The missing Mormon murder

Frequently when we're talking about violence against religious minorities, it's a foreign issue. But it happens stateside as well, sadly. Recently there have been a few attacks that have received media attention. When Michael Enright stabbed his New York City cab driver Ahmed H. Sharif, for being a Muslim, it was major news. When a fire broke out at a construction site of a Tennessee mosque, it was major news. This weekend word came that the ATF has ruled that fire arson, it was also major news. The coverage of the cabbie attack isn't going to win any awards, but I think the coverage of the fire at the mosque construction site has been fine. Of course, there's not much to go on right now, so the news has been relatively straightforward. Because of the public debate over various mosques, there's question about motive. But there aren't any answers right now. Be sure to let us know if you see any particularly good or bad media coverage on that front.

It's interesting, though, how some violent attacks are national news and others aren't. Last week I saw the news that a Mormon bishop was murdered at his ward in Visalia, California. I grew up in that county so I was following what little news trickled out. There's also some lack of clarity about motive since the man who shot the bishop was later killed by police and, like Enright, apparently suffered mental illness.

But by and large, there doesn't appear to be much major media interest in the story. This is a church body that was seriously targeted in the aftermath of California's Prop. 8 ruling. So it's just interesting that at no time did this merit much serious coverage. Sure, there are some local news briefs and mentions on media blogs. The New York Times has yet to mention the killing or even run this Associated Press report, which I saw in the Salt Lake Tribune, from the first day:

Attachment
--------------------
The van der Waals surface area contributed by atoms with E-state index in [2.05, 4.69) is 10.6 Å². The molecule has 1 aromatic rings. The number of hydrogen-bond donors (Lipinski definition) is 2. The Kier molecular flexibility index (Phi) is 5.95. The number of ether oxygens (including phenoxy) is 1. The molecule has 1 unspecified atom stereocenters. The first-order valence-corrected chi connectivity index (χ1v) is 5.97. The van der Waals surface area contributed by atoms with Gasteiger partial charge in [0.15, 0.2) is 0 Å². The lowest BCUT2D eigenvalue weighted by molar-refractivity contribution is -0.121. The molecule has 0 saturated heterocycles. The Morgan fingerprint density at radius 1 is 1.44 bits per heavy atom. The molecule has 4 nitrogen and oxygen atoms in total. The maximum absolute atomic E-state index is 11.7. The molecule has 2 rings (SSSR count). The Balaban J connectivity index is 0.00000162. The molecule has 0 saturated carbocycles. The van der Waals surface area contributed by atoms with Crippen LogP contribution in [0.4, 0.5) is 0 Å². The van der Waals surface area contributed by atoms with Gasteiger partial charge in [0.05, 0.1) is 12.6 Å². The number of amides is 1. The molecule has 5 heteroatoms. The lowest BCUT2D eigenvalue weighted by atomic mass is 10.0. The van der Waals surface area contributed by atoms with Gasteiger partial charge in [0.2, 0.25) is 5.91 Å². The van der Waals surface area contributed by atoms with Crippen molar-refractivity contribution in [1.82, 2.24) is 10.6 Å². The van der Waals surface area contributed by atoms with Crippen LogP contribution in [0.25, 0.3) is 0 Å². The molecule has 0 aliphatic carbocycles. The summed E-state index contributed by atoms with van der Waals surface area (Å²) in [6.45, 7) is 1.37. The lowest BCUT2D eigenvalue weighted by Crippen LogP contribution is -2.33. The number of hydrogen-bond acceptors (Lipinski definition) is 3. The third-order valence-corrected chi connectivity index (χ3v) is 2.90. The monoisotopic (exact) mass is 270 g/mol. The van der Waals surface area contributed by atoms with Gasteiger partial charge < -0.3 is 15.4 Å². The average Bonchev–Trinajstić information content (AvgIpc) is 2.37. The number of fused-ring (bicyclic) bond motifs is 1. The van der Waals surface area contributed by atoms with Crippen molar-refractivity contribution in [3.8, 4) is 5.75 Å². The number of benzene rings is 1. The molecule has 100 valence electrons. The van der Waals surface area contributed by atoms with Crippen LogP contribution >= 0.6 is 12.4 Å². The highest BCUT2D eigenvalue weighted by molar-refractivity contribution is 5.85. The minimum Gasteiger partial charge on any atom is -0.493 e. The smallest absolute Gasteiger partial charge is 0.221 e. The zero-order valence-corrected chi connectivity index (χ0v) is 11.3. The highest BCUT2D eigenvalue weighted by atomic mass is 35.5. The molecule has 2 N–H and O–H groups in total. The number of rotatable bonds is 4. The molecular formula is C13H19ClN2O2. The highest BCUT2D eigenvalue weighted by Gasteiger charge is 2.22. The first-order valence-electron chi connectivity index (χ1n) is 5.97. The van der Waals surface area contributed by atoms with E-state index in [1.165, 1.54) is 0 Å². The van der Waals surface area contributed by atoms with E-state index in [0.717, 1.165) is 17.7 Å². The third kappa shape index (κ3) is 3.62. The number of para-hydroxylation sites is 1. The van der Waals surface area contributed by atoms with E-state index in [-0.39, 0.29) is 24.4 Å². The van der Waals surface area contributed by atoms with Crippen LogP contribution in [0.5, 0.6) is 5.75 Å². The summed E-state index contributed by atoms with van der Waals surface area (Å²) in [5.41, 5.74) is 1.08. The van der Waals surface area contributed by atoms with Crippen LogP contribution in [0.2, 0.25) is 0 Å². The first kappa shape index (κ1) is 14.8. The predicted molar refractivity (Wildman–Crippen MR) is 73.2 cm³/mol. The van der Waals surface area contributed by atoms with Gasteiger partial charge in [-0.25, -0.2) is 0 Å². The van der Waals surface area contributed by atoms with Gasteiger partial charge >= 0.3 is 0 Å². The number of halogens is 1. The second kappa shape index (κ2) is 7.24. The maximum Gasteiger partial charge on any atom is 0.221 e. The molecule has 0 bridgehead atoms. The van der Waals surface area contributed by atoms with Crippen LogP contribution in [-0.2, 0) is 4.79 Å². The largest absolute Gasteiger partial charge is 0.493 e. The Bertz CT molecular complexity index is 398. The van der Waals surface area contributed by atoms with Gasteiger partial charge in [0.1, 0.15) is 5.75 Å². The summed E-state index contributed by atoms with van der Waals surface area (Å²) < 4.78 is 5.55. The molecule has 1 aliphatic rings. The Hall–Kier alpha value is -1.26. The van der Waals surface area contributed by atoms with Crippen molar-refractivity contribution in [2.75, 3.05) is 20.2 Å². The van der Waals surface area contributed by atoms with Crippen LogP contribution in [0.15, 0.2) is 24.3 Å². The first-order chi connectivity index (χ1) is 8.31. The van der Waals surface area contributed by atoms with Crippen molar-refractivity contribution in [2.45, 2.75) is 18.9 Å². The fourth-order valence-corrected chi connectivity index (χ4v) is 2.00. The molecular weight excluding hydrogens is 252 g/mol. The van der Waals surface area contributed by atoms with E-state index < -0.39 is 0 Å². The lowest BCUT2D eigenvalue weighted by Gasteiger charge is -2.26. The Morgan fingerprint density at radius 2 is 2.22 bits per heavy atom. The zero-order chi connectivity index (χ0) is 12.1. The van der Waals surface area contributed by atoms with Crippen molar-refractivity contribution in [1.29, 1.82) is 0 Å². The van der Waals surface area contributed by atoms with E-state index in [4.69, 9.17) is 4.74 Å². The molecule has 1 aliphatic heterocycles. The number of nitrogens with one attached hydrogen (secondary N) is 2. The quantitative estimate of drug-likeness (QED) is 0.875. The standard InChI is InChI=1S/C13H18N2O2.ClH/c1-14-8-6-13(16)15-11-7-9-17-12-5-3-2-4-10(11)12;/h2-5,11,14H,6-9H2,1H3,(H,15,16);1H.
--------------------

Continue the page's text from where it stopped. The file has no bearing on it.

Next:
A Mormon church official was shot dead between services on Sunday, and less than an hour later, the man suspected of the crime also died after a shootout with police.

Clay Sannar, 42, a lay bishop with the Church of Jesus Christ of Latter-day Saints in Visalia, southeast of Fresno, died after being shot in his office, said Visalia police chief Colleen Mestas.

Soon after the first shooting, a caller identified himself to police as the shooter. Police responded, and there was a confrontation with several shots exchanged, said Mestas. The suspect was hit multiple times. He was taken to nearby Kaweah Delta Medical Center, where he was pronounced dead. He has not been identified yet. No officers were injured, Mestas said.

Tulare County sheriff's deputies are taking over the investigation of the shootout involving the police officers. The sheriff's department did not immediately return calls for comment.

Visalia police continue to investigate Sannar's shooting, but have not identified a motive.

It's interesting to consider what makes for national news and what doesn't and how that coverage affects the way we view the world.

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